Derry is a city of over 200,000 people that sits in the northwest corner of Northern Ireland, approximately an hour and a bit to the west of Belfast. On a clear day, a citizen of Derry could take a short drive to the coast and see Scotland in the distance. Derry has been in existence since the 6th century, making it one of the oldest inhabited places in all of Ireland. In the 1600s, the city was enclosed by walls, creating a fortress-like setting that exists even to this day. While the city has grown beyond the original walls as its population has increased in size, those walls remain completely intact. The walls were originally built to protect the inner city from invasion by Scots from the north and/or from the English from the south. As a result, generations of people from Derry have grown up, lived and died within the walls of the city with a besieged mentality interwoven into their cultural DNA. Even the very name of this city is a case in point. For most of its existence, the city has been known as Londonderry. It is still referred to as Londonderry on Google Maps, should anyone reading this post care to have a look for yourself. As many of you will be aware, Ireland’s history is filled with conflict. Sometimes that conflict is internal to the country and concerns itself with religion. At other times, that conflict goes beyond borders. Much of the time, it is a combination of the two. The most recent time of conflict in Ireland is a time known colloquially as The Troubles. During The Troubles, certain political and militaristic groups within Northern Ireland sought to create a homeland free from English rule. Many lives were lost during a campaign of bombings and shootings initiated by the Irish Republican Army in hopes of driving the occupying British Army out of Northern Ireland. A peace accord was eventually signed in the mid 1980s. At that time, Derry city council formally passed a bylaw that would see the name of their city change from Londonderry to simply Derry. Unfortunately, such a legal name change still required permission from London. This process of having to head to London and ask for permission on bended knee to simply govern their own affairs rankled the people of Derry. The dispute remains ongoing even as you read this post. To say the name Londonderry within the walled city is to be constantly reminded of decades of having to endure subjugation and humiliation. Removing the “London” prefix from the name of their city was an act of emancipation that many citizens and civic leaders believed was necessary in order for the process of healing to begin after the peace accords were signed. But even this seemingly simple request has become bogged down in acrimony. It just goes to illustrate the strength of character that it must take for the citizens of Derry to go about their daily business in a positive frame of mind. That sense of resiliency and determination to defy one’s circumstances is, perhaps, best seen in how the entire city ( as well as that of all of Northern Ireland) has taken to today’s song, which is “Teenage Kicks” by The Undertones. Sometimes a song is more than just a song. This is one of those times.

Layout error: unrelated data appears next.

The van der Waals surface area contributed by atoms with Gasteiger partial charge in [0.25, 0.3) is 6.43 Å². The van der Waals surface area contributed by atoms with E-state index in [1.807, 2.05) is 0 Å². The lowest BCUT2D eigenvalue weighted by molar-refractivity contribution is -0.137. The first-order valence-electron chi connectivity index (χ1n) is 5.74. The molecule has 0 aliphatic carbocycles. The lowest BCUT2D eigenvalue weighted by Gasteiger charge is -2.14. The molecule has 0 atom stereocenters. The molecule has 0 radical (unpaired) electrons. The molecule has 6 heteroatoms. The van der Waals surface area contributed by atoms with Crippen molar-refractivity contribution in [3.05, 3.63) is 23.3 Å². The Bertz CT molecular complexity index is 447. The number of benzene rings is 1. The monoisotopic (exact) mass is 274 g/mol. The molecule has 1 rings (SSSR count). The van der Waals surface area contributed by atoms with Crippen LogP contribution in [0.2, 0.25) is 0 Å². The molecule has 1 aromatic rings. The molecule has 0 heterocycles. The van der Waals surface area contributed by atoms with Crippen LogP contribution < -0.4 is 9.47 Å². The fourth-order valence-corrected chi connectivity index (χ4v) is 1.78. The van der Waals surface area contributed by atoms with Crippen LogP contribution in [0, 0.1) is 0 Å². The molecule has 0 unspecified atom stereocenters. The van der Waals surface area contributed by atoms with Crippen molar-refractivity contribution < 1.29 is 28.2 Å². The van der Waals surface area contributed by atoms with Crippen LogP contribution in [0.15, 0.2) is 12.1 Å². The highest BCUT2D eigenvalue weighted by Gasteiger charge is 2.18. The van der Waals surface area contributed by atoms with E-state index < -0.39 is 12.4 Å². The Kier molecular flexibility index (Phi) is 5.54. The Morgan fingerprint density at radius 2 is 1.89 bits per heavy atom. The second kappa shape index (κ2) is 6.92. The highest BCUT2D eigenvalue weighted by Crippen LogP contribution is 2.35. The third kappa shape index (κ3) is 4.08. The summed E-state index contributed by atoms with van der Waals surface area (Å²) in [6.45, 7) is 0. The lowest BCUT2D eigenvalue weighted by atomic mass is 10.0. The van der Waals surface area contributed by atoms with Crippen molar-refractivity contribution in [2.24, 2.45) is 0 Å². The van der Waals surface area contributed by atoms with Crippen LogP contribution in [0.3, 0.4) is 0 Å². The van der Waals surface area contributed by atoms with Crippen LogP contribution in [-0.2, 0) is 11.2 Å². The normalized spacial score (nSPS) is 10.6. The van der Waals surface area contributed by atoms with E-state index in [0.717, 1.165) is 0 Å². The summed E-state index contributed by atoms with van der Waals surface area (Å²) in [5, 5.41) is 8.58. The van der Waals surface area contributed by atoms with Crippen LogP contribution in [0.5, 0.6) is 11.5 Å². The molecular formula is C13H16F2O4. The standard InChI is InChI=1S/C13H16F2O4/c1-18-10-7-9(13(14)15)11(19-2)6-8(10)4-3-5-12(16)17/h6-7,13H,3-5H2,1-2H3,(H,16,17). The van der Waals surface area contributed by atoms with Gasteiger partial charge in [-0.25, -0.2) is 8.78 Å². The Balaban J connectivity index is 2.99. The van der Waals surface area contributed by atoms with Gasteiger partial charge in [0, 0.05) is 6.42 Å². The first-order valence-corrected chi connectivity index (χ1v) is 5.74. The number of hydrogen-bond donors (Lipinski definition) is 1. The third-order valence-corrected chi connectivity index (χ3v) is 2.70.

The story of “Teenage Kicks” begins with the very ethos of the Punk music world and that is making music as an act of defiance. For much of Punk’s history in the UK and around the world, that tradition of defiance has manifested itself in music and lyrics that are violent and angry. Lashing out at systemic social constructs that are deemed to be oppressive can be seen in songs such as “Anarchy in the UK” by The Sex Pistols, for example. There are certainly many injustices in the world and people have the right to feel angry at living in a society that seems to be rigged to work against them at every turn. However, anger is easy to feel. While it may feel cathartic to scream obscenities at authorities, be it your teachers at school, the police officers who are walking a beat, your parents, your employers or your political leaders, the much harder thing is to convince yourself that love and hope and happiness remain within reach during those darkest of times. Sometimes maintaining a veneer of normality is the greatest act of defiance of them all.